Like Kimchi to Koreans, this!
The same way Koreans take out time to sit and make huge batches of Kimchi, is the same way Nigerians take time out of their weekly schedules to make huge batches of red stew to freeze for the week!
1. In a blender add: 4 chopped tomatoes, 2 chopped red bell peppers, 1 quartered onion and 1/4 cup water. Blend until smooth, add more water if not blending.
TIP: Instead of adding more water when the blender gets stuck, remove the jug and shake it up and down to mix the contents. Put it back on and blend, everything should blend
2. In a deep pot, heat the vegetable oil on medium heat and add in 1 diced onion. Fry for 30 seconds and then add in the blended mixture
3. Add the seasoning: 1 tsp Salt, 1 chicken stock cube, 1 Maagi stock cube, 1 tbsp dried thyme and 1 tbsp all purpose seasoning. Cover and leave to boil on medium heat for 10 – 15 minutes
4. After 15 minutes, the stew should be thick. Stir it together (it will splatter so be careful!). Add in the 1 cup chicken stock and 1 cup water, stir and cover to simmer for another 15 minutes.
5. After a total of 30 minutes your stew should be ready! Enjoy!
About This Recipe
This Nigerian red stew (or red sauce as I call it) is essential in our house! There must always be a container of ready made stew in the fridge as well as several containers ready to defrost in the freezer. The same way Koreans take time out to sit and make huge batches of Kimchi, is the same way Nigerians take time out of their weekly schedules to make huge batches of red stew to freeze for the week!
This stew is used in so many recipes, it’s used to make jollof rice (fun fact! My mum thought there was an actual spice called ‘Jollof’ for jollof rice! haha!!) but no it’s just rice made with Nigerian red stew! My mother-in-law’s jollof rice is the best I have ever had – like EVER! How you make the stew and the spices you put in it will determine how delicious your jollof rice will be!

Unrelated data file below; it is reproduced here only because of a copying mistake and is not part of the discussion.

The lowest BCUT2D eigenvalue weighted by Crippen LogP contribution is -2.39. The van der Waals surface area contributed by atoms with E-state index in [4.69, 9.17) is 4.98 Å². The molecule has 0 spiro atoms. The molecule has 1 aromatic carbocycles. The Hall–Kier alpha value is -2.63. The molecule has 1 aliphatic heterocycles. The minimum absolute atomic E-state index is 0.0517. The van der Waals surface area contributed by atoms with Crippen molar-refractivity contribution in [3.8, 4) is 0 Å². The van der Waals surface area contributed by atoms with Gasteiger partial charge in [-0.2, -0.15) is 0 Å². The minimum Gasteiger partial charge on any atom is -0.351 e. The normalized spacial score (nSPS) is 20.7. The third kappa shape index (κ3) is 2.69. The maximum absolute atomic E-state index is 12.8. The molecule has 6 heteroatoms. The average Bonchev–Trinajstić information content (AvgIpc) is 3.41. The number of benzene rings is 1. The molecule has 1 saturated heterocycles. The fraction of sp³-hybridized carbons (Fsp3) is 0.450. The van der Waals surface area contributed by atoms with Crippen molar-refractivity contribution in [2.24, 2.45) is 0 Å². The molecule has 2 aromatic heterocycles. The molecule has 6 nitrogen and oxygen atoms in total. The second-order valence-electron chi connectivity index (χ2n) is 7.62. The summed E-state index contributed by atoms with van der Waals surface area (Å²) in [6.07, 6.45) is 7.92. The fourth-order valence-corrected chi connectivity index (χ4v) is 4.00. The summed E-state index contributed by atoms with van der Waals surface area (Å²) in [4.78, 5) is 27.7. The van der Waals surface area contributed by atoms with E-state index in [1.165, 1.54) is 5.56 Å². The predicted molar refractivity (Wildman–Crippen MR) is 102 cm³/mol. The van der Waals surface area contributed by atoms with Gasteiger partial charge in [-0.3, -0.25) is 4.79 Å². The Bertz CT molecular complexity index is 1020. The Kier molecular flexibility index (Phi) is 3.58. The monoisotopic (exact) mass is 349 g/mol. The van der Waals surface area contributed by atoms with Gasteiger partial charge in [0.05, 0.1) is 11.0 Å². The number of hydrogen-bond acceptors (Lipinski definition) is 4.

You’re also supposed to add scotch bonnet peppers as they’re a staple of Nigerian cuisine but I’ve got toddlers who eat with us and blending scotch bonnet is just asking for trouble! So we do not add any hot spice in our Nigerian red stew. That’s what I love about this stew, the ingredients are not set in stone, you can add or substitute with whatever seasoning you like best. For example you can use curry spice instead of all purpose seasoning, vegetable stock instead of chicken stock or even reduce the thyme if you’re not a huge fan. You can personalise it to exactly how you and your family like it.
A good Igbo family friend told me that she adds all kinds of things when blending the vegetables for her Nigerian red stew, she said she’ll add mushrooms, carrots or other left over vegetables! So I thought, great idea! It was a disaster! My husband is so picky that when I tried to blend in leftover mushrooms, it changed the colour of the stew, he took one look at it and froze! I asked him what’s wrong and he said (in the most polite way possible) “It… looks different…” the poor guy just picked at it and barely ate it! It always hurts m feelings when he doesn’t like my food, so ever since then, I just stick to the usual peppers, tomatoes and onions!
This is also the sauce I use to make my lasagne and my Thai green curry with a twist! I’ll be putting out more recipes I make with Nigerian red stew so stay tuned and thanks for stopping by!